Bishop Bayes argument from the comparison with divorce somewhat ironically falls apart when it is remembered that Jesus explicitly stated that homosexuality was a ground for divorce (Matthew 19v9 – using the work porneia for “sexual immorality” which includes homosexual acts as well as heterosexual acts outside of marriage). This verse therefore affirms both that divorce is holy and permissible in some circumstances, and that homosexuality is unholy and a ground for divorce.
When it comes to homosexuality the Biblical message is entirely different. Whereas divorce is permitted in both Old and New Testament, and by Jesus and by Paul, there is not a single text in the entire cannon of Scripture that would suggest that same-sex sexual relationships are pure, holy and pleasing to God, In fact the exact opposite is the case throughout. Homosexual acts are forbidden in language which negatively contrasts them with the purity of holiness, and sex is to be rightly enjoyed solely in the context of heterosexual covenant marriage. This is true in both Old and New Testaments. It is a position taught not just by Paul but also by Jesus, who upheld the Old testament teaching about sex and marriage and condemned “sexual immorality” using language that in the cultural context clearly included homosexuality.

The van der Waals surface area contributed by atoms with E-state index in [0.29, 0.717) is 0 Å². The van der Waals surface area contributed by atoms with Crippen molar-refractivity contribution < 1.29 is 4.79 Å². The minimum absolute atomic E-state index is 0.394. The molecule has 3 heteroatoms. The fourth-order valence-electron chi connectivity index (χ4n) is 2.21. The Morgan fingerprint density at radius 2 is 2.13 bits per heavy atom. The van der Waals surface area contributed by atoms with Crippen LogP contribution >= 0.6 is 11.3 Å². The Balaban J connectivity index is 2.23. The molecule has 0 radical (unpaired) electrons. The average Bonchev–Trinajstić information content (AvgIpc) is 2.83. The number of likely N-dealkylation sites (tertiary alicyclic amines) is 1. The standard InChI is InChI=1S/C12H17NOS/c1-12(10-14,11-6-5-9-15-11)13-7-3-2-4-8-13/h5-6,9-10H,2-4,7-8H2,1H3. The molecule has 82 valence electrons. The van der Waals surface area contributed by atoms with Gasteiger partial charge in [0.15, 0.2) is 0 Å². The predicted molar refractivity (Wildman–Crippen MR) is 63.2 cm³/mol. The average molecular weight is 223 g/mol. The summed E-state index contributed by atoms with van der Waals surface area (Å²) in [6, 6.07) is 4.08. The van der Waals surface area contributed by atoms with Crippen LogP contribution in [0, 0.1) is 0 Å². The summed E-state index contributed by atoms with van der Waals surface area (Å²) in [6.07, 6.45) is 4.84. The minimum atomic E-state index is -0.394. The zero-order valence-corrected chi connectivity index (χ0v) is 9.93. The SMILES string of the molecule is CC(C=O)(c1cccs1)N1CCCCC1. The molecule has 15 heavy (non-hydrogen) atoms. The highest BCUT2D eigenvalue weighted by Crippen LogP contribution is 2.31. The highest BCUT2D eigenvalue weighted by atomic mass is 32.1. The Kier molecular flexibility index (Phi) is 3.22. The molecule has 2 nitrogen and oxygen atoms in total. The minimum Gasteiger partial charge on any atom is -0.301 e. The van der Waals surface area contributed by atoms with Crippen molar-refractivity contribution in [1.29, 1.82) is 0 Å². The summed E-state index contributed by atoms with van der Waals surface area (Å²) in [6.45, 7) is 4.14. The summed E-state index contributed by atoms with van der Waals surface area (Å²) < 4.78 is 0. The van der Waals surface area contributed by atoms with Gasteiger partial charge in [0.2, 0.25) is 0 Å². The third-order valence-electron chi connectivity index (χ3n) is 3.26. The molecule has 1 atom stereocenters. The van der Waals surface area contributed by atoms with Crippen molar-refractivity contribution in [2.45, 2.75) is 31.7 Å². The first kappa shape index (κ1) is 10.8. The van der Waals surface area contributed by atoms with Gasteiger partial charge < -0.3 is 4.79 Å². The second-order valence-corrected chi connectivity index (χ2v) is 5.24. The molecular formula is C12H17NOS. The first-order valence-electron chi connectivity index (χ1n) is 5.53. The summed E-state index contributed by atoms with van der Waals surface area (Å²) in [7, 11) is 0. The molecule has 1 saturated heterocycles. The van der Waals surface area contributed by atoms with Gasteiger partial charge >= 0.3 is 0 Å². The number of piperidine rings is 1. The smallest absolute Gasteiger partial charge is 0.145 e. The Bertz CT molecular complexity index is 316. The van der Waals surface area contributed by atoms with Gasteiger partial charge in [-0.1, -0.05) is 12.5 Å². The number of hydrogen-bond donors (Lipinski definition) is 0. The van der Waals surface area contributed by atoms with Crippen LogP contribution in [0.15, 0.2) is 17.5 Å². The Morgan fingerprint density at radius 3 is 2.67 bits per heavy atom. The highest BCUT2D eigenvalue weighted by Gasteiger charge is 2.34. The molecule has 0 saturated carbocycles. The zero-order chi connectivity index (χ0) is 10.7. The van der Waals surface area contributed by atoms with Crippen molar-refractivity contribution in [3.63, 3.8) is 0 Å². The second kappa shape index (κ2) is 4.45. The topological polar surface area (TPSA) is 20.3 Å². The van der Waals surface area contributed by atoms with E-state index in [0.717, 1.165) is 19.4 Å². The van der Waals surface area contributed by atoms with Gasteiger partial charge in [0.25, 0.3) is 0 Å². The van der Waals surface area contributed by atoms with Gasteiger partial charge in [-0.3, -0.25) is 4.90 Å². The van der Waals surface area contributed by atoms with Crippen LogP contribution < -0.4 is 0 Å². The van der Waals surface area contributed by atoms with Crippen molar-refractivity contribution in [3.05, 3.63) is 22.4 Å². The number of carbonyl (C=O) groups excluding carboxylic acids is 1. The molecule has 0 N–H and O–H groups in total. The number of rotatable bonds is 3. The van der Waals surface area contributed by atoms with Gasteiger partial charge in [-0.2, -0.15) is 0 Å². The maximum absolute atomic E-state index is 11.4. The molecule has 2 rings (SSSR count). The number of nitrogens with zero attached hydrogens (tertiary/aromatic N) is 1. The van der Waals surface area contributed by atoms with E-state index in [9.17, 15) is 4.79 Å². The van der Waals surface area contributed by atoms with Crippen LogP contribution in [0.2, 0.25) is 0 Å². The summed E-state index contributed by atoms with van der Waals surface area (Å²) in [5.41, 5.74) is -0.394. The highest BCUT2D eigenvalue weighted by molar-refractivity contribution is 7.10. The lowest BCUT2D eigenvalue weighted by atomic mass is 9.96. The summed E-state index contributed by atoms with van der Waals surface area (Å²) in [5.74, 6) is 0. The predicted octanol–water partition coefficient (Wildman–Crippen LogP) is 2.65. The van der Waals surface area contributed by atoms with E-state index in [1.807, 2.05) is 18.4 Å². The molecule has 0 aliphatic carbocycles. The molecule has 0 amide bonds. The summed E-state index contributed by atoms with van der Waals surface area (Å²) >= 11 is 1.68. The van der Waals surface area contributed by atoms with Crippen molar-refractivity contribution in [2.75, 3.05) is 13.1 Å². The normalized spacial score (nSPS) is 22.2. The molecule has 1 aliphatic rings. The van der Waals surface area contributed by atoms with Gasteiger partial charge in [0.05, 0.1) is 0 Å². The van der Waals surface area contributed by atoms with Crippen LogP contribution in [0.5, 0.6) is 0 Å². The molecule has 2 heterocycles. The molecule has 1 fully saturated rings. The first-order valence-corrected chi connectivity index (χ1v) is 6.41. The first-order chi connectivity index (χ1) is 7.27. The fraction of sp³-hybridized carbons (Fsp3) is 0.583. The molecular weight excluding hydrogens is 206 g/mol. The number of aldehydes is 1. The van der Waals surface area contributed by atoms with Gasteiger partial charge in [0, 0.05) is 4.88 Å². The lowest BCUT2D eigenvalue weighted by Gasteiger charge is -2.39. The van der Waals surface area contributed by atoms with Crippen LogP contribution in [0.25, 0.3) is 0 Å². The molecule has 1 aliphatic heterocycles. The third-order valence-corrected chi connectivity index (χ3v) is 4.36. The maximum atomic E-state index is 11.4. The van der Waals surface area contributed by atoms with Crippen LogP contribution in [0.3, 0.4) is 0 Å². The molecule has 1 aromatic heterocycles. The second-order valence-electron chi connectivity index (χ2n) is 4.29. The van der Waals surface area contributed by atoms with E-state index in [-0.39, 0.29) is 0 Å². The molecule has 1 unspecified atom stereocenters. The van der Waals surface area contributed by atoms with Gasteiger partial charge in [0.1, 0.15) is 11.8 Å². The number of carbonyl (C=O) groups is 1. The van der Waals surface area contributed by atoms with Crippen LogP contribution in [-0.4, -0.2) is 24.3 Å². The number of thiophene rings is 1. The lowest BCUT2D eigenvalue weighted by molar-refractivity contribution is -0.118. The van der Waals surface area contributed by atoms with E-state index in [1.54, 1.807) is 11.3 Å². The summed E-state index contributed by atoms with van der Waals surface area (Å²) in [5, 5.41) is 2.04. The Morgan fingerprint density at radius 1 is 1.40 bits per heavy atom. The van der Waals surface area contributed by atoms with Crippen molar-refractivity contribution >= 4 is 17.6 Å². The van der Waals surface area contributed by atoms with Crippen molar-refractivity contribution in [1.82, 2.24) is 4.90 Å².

There can be no viable case made that the Scriptures indicates any change in God’s attitude towards homosexual acts, and not even the hint of a “redemptive trajectory” in this direction. He is a holy God and remains implacably opposed to all sexual acts that fall short of his holy standard. We are not at liberty to revise our understanding of holiness to fit with contemporary cultural mores.
The idea that God has revealed a different standard today is equally flawed. The Holy Spirit is himself God, and just as unchanging as God the Father. He cannot reveal something to be holy today that was condemned as unholy in the Scriptures that he breathed-out. The Holy Spirit is not a liar, and he has not learned anything new about human sexuality in the two thousand years since the closure of the Canon.
— JEREMY MCQUOID (@DrjezJEREMY) January 29, 2016